If you were asked to describe the Campbell River area, what would you say?
You’d probably brag about the beautiful natural setting, grumble a bit about the usual weather, complain about the safety situation downtown, warn them about housing prices and availability and outline the likely sectors to find work.
But how precise would your description be?
Like, could you tell them what the unemployment rate is? What would you say about the level of poverty in the community? Maybe you’d like to tell them about the seniors population and whether there is enough support in place for them.
Well, thanks to the Campbell River Community Foundation, an accurate snapshot of the community is now available with the launch of its 2022 Campbell River’s Vital Signs report.
“Vital signs are meant to be a balanced look at community strengths and challenges,” Maggie Hodge Kwan, who helped compile the Vital Signs data, told a breakfast launch of the 2022 Vital Signs Report at the Maritime Heritage Centre, Wednesday, Oct. 26. “Vital Signs reports are also a bit of a trend-spotting and temperature-taking document. It’s rare that we have other reports that pull all of these different indicators and issue areas together. So, it does give kind of a robust look at a community.”
Previous Campbell River Vital Signs reports have been released in 2016 and 2018. There was supposed to be a report in 2020 but the the COVID pandemic hit at that point and the uncertainty it caused derailed that year’s report. While the impact of the pandemic is still being felt, it was decided to resume the Vital Signs program.
The 2022 Vital Signs report provides information about 13 different issue areas that influence community wellbeing. The indicator data was collected from local governments and local non-profit organizations, Statistics Canada and the Institute for Sustainable Development.
Community perspectives were gathered from two methods of engagement. Targeted interviews were conducted with leaders from each of the 13 issue areas and a community survey gathered broad community engagement from people in the Greater Campbell River area. The community survey was conducted in June and July 2022 and involved 410 respondents but while women make up 50.6 per cent of the total population in Cambpell River, they made up nearly 70 per cent of survey respondents, the report says. So, for that reason, the survey responses should be condsidered supplementary to the data.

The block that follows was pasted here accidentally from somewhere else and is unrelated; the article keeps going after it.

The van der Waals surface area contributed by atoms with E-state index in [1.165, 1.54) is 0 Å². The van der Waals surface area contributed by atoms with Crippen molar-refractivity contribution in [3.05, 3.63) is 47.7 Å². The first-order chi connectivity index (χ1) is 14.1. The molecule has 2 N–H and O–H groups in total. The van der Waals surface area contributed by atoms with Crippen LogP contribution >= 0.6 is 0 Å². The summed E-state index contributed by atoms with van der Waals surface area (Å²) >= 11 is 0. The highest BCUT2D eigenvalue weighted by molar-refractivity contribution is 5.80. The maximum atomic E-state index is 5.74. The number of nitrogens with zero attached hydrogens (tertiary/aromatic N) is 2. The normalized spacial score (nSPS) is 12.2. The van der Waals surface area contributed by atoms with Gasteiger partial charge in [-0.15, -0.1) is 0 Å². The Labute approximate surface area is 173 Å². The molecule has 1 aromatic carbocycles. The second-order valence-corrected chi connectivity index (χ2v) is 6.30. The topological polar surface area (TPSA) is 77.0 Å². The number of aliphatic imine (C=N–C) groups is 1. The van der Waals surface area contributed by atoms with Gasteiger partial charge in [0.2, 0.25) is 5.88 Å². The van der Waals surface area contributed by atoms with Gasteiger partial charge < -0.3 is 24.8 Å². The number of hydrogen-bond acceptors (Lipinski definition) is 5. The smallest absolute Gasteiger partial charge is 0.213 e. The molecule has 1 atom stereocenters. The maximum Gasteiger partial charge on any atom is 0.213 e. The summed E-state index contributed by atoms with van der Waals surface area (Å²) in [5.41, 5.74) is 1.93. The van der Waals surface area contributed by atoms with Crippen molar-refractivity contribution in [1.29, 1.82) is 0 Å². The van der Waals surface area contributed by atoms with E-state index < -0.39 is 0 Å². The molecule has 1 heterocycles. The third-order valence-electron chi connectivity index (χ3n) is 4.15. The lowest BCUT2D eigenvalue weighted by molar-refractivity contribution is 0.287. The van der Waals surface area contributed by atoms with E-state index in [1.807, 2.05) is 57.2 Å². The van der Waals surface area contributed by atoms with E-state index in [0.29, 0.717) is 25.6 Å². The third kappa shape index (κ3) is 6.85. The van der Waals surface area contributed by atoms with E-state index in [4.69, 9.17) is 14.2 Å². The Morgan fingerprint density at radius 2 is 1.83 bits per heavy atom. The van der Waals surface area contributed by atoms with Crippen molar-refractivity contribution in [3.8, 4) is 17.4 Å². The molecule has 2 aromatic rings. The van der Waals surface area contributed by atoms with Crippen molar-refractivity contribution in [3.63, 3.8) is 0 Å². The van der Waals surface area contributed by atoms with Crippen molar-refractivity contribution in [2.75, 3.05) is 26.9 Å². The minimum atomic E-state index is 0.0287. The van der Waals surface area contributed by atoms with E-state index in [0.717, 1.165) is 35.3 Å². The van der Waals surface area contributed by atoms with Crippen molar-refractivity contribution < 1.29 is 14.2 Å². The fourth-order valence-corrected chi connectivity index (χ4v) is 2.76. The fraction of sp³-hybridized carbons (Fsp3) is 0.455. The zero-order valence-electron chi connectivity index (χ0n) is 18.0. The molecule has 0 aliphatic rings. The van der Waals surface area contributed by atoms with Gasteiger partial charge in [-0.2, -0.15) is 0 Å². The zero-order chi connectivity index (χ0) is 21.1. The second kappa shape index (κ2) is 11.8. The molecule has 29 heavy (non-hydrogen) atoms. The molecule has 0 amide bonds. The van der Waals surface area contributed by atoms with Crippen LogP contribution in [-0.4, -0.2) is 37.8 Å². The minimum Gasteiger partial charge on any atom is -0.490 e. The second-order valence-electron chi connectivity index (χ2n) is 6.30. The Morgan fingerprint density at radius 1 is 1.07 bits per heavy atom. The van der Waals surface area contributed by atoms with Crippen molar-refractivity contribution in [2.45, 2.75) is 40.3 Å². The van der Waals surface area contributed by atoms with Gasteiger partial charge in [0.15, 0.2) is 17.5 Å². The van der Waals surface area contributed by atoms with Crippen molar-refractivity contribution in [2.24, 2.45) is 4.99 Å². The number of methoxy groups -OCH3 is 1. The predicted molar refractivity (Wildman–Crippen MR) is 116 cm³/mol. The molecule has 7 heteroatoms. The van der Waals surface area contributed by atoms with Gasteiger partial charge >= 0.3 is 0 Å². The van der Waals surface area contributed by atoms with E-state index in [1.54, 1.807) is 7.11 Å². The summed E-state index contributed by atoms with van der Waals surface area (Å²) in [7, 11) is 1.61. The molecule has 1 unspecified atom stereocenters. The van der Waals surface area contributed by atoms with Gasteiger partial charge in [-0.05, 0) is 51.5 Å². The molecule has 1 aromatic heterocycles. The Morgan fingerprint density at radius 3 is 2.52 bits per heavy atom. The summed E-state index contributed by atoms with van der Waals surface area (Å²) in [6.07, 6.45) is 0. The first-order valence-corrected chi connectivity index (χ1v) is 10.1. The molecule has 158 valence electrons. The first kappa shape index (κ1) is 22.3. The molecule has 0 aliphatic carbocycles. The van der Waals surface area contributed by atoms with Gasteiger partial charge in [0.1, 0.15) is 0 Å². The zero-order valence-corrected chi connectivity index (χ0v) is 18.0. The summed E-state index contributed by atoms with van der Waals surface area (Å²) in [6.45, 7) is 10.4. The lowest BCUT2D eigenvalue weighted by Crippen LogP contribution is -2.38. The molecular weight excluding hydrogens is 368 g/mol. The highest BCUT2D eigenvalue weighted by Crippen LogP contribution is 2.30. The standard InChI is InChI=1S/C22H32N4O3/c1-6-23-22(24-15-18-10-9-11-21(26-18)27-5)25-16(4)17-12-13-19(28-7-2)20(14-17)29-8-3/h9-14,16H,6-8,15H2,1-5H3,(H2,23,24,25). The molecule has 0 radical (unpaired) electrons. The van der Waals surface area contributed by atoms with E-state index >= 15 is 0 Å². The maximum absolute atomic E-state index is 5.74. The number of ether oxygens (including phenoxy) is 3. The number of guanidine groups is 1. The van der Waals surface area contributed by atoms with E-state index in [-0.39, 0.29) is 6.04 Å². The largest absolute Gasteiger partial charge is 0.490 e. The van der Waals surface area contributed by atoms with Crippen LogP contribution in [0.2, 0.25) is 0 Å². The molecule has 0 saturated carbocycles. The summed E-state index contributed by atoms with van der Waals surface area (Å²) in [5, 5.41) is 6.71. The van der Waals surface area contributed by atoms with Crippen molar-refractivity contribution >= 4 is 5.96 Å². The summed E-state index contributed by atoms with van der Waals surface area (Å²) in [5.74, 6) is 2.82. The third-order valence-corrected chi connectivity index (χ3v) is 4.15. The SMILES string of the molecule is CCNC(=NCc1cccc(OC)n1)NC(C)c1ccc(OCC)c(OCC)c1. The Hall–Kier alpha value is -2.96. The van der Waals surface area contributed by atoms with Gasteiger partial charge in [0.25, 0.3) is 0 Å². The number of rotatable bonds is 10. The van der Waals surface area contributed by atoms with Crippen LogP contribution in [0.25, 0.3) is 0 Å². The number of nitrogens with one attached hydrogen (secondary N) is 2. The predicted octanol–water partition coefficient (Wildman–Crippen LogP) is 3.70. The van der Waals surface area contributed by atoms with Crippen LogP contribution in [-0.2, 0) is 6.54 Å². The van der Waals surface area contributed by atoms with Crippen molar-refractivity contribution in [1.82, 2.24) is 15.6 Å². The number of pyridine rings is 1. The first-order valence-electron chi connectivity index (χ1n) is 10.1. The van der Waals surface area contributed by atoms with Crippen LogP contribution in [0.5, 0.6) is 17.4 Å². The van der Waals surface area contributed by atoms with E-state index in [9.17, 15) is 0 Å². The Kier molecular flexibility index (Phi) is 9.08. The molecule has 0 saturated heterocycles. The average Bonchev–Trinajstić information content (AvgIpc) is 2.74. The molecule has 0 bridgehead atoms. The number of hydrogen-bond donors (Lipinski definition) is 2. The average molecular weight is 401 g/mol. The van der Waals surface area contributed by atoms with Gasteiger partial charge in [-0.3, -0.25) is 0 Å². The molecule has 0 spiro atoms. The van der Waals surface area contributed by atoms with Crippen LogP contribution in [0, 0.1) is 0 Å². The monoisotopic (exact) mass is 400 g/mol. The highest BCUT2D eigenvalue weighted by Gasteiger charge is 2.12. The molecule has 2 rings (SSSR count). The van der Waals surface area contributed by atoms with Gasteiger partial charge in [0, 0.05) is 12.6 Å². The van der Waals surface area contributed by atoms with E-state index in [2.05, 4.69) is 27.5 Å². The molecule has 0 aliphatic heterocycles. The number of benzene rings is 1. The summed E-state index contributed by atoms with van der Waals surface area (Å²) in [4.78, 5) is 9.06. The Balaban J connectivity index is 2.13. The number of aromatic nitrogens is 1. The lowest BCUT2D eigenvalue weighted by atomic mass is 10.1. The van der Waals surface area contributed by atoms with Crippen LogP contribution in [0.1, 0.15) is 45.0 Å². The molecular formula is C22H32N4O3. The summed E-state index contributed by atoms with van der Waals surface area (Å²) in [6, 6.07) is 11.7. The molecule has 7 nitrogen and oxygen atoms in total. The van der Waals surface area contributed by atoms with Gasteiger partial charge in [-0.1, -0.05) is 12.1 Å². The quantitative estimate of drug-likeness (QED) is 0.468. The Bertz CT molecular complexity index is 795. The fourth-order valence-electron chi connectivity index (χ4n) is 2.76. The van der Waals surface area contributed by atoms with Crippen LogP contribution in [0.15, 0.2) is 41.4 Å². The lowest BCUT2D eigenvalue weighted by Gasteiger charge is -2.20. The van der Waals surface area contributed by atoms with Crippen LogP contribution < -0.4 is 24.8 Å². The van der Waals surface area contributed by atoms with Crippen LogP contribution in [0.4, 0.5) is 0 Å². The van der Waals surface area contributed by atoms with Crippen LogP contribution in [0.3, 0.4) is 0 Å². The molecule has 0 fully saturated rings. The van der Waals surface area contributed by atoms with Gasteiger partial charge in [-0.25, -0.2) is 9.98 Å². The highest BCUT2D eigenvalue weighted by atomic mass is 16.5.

Michaela Arruda, Campbell River Community Foundation executive director, said the Vital Signs report has become a valuable tool for the community.
“We want business owners to use this as their environmental scanning tool to reference when they are embarking on strategic planning,” Arruda said. “We want other nonprofits to have a document that they can refer to when they are applying for grants, not just from us but from other sources too. We want parents to talk to their kids about what’s going on in the community using objective data. We want to inspire civic engagement. We want to demonstrate community leadership and we want to create new connections for our community. We want donors to feel empowered knowing their community investments are making a meaningful difference.”
The report is broken down into 13 issue areas: Arts & Culture, Belonging & Leadership, Children & Youth, Environment, Health, Housing, Getting Started (newcomers to the community), Income Gap, Learning, Leisure, Safety, Seniors and Work & Economy.
Some random points of interest:
Arts & Culture: A 2021 study found that arts and culture in the North Island and Coast – which includes Campbell River – have an economic impact of $72,000,000 in GDP annually.
Belonging & Leadership: In Campbell River, the median charitable donation was $360 an increase over the $260 median reported in the 2018 Vital Signs report.
Children & Youth: Despite increased demand, there are 1,084 childcare spaces, 99 fewer than reported in 2018.
Environment: The average household in Campbell River produces 530.7 kg of household waste, an increase of 45.3 kg per household from 2018.
Housing: The benchmark price of $625,900 for a single-family home in Campbell River in 2021 was an increase of 49.9 per cent from 2018 and more than double the price of $291,900 in 2016.
Safety: Campbell River RCMP responded to 1,377 check wellbeing calls, an increase of 29.3 per cent since 2020.
Seniors: Seniors make up 25.8 per cent of the greater Campbell River population, 10,490 residents aged 65 and older. That’s 1 in 4 residents are seniors in Campbell River, compared to the provinceal average of 1 in 5.
Work & Economy: Betweeen June 2021 and June 2022, NIEFS posted 6,354 jobs on its job board, nearly double the 3,394 jobs posted between June 2020 and June 2021.
For more on Campbell River’s 2022 Vital Signs report visit the Campbell River Community Foundation’s website.